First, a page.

King Solomon’s Guide to Financial Freedom

financial-freedomQuestion: Which one of your bills always gets paid?
Answer: The bill you pay first.

But what happens if the bill you really need to pay is more than the money you have in the bank? Sounds like you could use a little biblical wisdom from the legendarily wealthy King Solomon.

“King Solomon was greater in riches and wisdom than all the other kings of the earth,” reads 1 Kings 10:23 and he passed along some of that wisdom in the books of Proverbs and Ecclesiastes.

In Ecclesiastes 5:5, he writes “It is better that you should not vow than that you should vow and not pay.” So, not paying or not paying on time is not a good look for a Christian. Being flakey on your payments ruins your financial reputation. That’s all your credit score is: it’s simply a reflection of your financial reputation.

Proverbs 22:1says “A good name is to be chosen rather than great riches, and favor is better than silver or gold.” What do you want your financial reputation to say about you, not to mention the God you serve?

Like me, you may have had some dings in your credit history but with discipline, your financial reputation will take a turn for the better.

Here’s something to think about: what would happen if you paid your bills whenever you get paid?  Say you get paid twice per month and your monthly mortgage is $1,000 due on the 1st and your car note is $400 due on the 5th. Instead of trying to pay a bunch of bills all at once, what would happen if you were to pay $500 every two weeks on the mortgage and $200 every two weeks on the car note.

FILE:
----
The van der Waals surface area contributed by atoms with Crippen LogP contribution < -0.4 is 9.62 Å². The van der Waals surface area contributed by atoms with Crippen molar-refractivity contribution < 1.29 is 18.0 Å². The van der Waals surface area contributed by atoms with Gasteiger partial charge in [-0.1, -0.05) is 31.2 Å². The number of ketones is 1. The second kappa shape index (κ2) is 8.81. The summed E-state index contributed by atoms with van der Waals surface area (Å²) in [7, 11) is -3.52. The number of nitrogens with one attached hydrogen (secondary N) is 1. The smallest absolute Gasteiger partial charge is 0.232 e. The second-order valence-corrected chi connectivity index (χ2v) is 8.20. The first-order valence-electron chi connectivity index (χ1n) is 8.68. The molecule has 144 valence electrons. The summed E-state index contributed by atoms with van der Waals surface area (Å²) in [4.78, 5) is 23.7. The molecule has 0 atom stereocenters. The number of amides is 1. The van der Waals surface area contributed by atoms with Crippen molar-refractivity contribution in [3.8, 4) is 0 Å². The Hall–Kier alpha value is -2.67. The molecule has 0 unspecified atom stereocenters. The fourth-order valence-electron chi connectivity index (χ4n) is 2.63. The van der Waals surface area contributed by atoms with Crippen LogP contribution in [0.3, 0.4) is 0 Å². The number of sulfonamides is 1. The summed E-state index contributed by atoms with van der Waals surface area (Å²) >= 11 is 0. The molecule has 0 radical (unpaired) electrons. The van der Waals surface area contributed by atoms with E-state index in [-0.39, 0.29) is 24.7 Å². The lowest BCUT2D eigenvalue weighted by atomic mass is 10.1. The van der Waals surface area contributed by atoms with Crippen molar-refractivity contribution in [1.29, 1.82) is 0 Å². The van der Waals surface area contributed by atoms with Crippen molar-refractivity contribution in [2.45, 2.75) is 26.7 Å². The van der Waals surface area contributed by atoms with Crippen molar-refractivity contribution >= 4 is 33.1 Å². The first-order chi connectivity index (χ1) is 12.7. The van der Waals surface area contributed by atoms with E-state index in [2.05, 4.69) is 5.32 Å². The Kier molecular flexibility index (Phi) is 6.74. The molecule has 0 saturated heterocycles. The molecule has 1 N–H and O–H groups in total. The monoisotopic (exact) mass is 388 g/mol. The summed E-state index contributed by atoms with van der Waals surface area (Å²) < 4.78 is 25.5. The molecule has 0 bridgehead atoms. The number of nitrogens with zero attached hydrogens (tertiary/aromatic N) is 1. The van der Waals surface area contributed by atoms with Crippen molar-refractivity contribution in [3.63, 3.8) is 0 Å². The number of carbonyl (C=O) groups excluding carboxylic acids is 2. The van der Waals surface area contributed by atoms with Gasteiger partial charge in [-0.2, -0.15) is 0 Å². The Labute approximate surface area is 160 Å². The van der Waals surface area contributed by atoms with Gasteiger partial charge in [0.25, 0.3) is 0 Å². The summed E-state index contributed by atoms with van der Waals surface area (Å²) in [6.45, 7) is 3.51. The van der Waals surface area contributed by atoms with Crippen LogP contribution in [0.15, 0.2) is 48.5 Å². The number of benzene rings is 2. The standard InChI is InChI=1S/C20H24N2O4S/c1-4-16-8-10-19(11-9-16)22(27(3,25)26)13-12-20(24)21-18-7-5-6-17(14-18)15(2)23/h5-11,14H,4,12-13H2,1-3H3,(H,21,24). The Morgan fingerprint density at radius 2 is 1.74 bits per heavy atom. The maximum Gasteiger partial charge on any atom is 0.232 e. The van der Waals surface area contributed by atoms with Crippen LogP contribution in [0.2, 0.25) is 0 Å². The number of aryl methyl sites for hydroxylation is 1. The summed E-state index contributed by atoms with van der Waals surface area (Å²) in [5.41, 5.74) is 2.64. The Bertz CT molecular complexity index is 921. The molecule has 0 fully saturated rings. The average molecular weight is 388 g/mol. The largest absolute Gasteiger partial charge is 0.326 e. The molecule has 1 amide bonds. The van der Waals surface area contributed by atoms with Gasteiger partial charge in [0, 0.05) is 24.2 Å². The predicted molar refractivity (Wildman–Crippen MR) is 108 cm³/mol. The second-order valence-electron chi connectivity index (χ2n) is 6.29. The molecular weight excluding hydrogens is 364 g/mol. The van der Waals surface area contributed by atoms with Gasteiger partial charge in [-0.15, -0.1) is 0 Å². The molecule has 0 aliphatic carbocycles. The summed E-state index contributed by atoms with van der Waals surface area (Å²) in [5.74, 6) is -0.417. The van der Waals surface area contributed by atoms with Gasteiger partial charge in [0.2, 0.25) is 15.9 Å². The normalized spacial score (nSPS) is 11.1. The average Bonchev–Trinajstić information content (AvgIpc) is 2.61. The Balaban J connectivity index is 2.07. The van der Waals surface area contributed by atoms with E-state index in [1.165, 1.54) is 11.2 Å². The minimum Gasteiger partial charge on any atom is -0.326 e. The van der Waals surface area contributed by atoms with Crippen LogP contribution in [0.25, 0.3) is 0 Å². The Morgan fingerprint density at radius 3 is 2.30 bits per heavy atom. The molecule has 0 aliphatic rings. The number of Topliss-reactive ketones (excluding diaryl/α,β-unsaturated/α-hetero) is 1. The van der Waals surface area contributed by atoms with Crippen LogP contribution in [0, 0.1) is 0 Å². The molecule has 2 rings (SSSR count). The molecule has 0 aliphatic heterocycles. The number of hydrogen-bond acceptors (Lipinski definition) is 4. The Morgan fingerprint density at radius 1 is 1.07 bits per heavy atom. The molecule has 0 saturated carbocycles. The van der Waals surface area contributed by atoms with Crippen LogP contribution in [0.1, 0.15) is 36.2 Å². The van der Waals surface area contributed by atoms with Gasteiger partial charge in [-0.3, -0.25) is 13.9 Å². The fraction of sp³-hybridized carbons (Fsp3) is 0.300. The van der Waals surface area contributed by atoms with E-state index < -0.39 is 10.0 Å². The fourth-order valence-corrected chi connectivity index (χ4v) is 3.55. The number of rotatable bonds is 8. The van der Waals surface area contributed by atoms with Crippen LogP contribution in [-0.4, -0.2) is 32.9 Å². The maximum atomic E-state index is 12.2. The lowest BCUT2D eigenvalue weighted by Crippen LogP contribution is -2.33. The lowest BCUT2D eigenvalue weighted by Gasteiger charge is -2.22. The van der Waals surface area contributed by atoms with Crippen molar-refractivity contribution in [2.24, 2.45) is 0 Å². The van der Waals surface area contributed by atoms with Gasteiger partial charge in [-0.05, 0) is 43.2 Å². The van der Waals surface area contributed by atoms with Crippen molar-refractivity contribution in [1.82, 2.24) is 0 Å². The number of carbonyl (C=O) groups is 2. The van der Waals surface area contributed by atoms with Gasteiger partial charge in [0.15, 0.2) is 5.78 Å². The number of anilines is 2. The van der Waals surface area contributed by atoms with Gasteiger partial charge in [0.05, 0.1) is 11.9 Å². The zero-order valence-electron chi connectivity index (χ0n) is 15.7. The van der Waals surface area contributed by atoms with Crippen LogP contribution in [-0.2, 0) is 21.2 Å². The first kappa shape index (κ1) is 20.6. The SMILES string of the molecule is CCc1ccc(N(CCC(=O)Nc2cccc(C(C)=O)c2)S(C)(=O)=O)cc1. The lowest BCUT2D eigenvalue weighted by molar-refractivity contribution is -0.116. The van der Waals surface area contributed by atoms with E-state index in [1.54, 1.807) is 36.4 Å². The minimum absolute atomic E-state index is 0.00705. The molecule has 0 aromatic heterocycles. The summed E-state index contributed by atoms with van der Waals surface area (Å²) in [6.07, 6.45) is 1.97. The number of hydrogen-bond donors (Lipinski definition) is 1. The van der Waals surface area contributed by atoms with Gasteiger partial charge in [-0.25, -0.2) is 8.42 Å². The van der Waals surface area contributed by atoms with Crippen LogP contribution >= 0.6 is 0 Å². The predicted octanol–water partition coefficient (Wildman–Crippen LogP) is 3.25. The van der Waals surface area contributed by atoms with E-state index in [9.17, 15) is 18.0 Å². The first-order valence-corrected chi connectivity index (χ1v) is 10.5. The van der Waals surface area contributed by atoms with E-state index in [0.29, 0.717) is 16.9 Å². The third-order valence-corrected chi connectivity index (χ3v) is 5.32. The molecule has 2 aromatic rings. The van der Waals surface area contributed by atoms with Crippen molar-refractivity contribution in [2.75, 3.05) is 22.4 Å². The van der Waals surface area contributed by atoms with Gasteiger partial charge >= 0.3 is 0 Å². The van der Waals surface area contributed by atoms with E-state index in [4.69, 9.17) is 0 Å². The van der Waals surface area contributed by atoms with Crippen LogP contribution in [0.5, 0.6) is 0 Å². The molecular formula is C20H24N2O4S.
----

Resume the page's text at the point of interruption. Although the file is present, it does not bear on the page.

With this strategy, you would automate your bill payments so that you’d never be late which would in turn tell your creditors that you can be trusted and boost your financial reputation, a.k.a. credit score. Solomon may have said it like this: “Do not withhold good from those to whom it is due, when it is in your power to do it. Do not say to your neighbor, “Go, and come again, tomorrow I will give it”—when you have it with you.” Proverbs 3:27-28 ESV

There’s no reason to wait and “hold on” to money until the 1st and 15th. You may not have enough to knock out the entire bill with one paycheck but if you make small steady payments, you will breathe easier and ensure that your bills stay paid. Besides, nobody can “hold on” to money really—it’s always something: a flat tire, an unplanned night out, a new outfit. Don’t believe me, ask Solomon.

By paying your bills periodically as you get paid, you will have greater control over your financial life, experience fewer late or unpaid bills, improve your credit history and be in a better position to share and be financially generous to others. Don’t take my word for it; look in the Book:

  • “The wicked borrows but does not pay back, but the righteous is generous and gives;” Psalm 37:21 ESV
  • “The rich rules over the poor, and the borrower is the slave of the lender.” Proverbs 22:7 ESV
  • “Pay to all what is owed to them: taxes to whom taxes are owed, revenue to whom revenue is owed, respect to whom respect is owed, honor to whom honor is owed. Owe no one anything, except to love each other, for the one who loves another has fulfilled the law.” Romans 13:7-8 ESV

Roland Hairston

Roland Hairston loves God and loves people. He wrestles with ideas about life, faith, leadership and church and wields strategy, technology and communications to move people to action. As Publisher of Gospel Today, Roland has the joy of sharing information, inspiration, education and empowerment with the world.

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